Some time in the 1980s while I was teaching high school English in rural upstate South Carolina, my home town, a student turned in an essay about Pink Floyd, a group my students knew I liked.
The student’s essay raved about Pink Floyd—as a person, not a group. The irony of this, of course, was totally lost on the student. 
Throughout my 30-plus years teaching, I have encountered dozens of smug, cavalier know-nothings like that student. Too uninformed to even be able to conceive that their ignorance is entirely transparent.
Know-nothings often surround themselves with know-nothings, and the resulting echo chamber is truly stunning. They find themselves clever, and cool; they are ultimately self-perpetuating, and self-sustaining.
Young males often fall into this trap as a pursuit of coolness to hide their insecurities; young women are drawn to feigned know-nothingness as a ploy to attract guys, also a defense against insecurity.
Many if not most grow out of the know-nothing-as-cool/attractive phase.
But enough don’t that the know-nothings have now elected the master of know-nothing president, and that know-nothing president has surrounded himself with know-nothings to run the country.
The great irony of the culture of know-nothingness is that these people are compelled to appear knowledgable while having no capacity for knowledge.
The evidence is easy to confirm:
- Trump completely oblivious to who Frederick Douglass is.
- SOE Betsy DeVos’s Tweet misspelling W.E.B. Du Bois, and then misspelling again in the apology.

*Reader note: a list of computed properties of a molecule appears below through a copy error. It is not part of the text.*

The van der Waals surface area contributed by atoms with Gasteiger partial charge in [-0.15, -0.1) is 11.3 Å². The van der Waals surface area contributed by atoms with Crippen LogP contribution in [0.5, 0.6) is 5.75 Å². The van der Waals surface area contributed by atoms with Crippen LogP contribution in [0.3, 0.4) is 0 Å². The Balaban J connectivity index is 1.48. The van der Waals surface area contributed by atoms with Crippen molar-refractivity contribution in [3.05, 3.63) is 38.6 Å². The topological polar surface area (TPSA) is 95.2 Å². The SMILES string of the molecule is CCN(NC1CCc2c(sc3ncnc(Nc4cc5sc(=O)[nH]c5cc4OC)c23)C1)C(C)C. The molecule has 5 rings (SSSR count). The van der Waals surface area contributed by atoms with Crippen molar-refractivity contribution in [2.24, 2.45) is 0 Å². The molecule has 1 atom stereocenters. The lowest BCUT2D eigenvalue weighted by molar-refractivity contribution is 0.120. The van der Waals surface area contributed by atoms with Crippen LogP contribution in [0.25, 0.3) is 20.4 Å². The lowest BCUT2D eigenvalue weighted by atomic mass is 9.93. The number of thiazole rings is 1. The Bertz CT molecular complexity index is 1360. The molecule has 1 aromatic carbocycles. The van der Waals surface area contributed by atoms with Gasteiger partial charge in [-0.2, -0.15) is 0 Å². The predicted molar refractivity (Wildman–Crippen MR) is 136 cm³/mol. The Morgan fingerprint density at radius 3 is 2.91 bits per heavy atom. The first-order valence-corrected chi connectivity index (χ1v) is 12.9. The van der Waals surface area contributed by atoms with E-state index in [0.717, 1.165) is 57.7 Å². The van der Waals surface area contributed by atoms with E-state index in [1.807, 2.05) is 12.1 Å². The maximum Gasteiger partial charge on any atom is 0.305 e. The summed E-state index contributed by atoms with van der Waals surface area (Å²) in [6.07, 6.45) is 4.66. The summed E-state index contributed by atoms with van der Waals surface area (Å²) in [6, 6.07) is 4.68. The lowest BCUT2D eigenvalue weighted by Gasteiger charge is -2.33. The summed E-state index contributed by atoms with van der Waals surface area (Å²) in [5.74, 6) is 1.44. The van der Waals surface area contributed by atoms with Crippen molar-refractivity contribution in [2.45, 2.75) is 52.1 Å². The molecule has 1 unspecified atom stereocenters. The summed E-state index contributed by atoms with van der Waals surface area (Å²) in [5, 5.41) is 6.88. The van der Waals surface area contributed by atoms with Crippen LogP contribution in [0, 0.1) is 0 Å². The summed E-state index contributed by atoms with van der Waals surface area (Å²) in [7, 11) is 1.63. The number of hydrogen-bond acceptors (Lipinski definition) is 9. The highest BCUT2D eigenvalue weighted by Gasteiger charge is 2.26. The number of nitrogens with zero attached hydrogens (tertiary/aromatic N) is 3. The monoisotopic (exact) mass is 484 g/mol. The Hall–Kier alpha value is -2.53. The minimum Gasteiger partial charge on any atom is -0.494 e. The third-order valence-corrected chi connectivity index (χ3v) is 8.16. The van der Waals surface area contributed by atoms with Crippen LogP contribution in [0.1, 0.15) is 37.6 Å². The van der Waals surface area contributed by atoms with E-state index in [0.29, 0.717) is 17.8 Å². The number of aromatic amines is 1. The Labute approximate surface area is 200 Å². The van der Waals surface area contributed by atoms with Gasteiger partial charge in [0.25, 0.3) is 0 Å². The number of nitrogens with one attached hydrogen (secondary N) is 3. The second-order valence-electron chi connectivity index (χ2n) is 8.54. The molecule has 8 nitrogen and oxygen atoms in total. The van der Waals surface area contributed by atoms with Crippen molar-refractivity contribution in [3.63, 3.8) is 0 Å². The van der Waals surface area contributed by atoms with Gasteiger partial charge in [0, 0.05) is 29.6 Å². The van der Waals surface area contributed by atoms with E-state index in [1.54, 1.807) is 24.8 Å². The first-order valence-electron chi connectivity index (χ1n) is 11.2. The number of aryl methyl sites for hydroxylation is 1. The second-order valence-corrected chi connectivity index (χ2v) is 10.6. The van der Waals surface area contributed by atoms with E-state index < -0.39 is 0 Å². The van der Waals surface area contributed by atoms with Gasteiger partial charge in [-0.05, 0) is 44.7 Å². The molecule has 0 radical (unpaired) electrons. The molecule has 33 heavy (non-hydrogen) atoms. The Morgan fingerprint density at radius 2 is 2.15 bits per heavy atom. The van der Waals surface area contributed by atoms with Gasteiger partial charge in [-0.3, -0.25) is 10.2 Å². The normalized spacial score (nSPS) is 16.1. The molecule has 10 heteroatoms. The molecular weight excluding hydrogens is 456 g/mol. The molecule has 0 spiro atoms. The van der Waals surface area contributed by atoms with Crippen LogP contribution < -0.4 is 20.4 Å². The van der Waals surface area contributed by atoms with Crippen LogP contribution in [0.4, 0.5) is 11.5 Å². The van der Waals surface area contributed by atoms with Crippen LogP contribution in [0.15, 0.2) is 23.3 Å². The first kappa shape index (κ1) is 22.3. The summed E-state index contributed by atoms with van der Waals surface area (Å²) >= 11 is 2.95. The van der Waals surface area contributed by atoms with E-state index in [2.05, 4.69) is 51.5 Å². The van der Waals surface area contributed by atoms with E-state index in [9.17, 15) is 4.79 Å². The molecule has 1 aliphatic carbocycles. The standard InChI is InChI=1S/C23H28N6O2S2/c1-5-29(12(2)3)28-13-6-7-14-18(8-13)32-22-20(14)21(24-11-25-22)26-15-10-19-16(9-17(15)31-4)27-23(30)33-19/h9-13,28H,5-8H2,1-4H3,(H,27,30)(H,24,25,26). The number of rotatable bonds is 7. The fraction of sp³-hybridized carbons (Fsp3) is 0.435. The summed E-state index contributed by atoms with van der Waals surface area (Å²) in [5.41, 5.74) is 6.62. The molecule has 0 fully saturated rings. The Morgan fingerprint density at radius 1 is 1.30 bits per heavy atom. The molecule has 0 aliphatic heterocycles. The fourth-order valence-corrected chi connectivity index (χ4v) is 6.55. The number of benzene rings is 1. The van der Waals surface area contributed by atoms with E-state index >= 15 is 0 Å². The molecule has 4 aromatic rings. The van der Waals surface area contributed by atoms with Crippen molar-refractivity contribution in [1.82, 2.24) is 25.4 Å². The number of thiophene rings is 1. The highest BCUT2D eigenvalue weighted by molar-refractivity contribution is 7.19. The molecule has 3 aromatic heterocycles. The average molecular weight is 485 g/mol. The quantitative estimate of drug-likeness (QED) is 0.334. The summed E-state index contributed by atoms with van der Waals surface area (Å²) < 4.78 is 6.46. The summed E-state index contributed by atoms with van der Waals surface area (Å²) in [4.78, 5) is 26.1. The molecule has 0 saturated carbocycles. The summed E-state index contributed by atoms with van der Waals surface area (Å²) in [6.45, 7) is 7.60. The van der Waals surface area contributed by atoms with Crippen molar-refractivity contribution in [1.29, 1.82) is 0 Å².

- Trump’s inauguration poster using “to” for “too.”
- The GOP Tweeting a false quote attributed to Lincoln.
These examples from our political elites have their roots in right-wing radio where Rush Limbaugh often holds forth quoting Shakespeare’s “brevity is the soul of wit” (clueless that this is the comment of a buffoon, not a pearl of wisdom) and repeatedly calling Ayn Rand “Anne.”
Here are the remnants of know-nothings to add to the culture of lies and the flippant serial plagiarism that characterize Trump and company.
And as a result of this flurry of know-nothingness, post-truth, and fake news, many have begun to turn to literature, from George Orwell to Margaret Atwood.
While I appreciate the focus on dystopian science fiction that addresses the power of manipulating words, facts, and truth—see Orwell and Atwood—many are glossing over the importance of Aldous Huxley’s Brave New World, which dramatizes the normalizing of the know-nothing culture that now controls our country.
I highly recommend Amusing Ourselves to Death: Huxley vs Orwell, a careful side-by-side graphic comparison of the work by these two authors from Neil Postman who argued in favor of Huxley’s warnings being more apt.
Huxley, the graphic notes, envisioned a people distracted by pleasure, reality TV replacing the urge to read or to seek knowledge.
Huxley recognized the bankruptcy of over-stimulated consumers, bathed in the glow of screen after screen and the incessant access to information.
Huxley feared how truth and fake news would blur in the collective consciousness of a people who just want to have fun—orgy-porgy.
Huxley drew on Shakespeare’s The Tempest, titling his novel in a way that is ominous and satirical since Miranda is deluded by her idealism: “How beauteous mankind is! O brave new world,/ That has such people in’t!”
Imagine, then, that the know-nothing student in my class trying to curry favor without making any real effort had been the son of a racist millionaire who left him a huge inheritance and a cushy leg up on a career as a huckster.
He could have been well on his way to the presidency.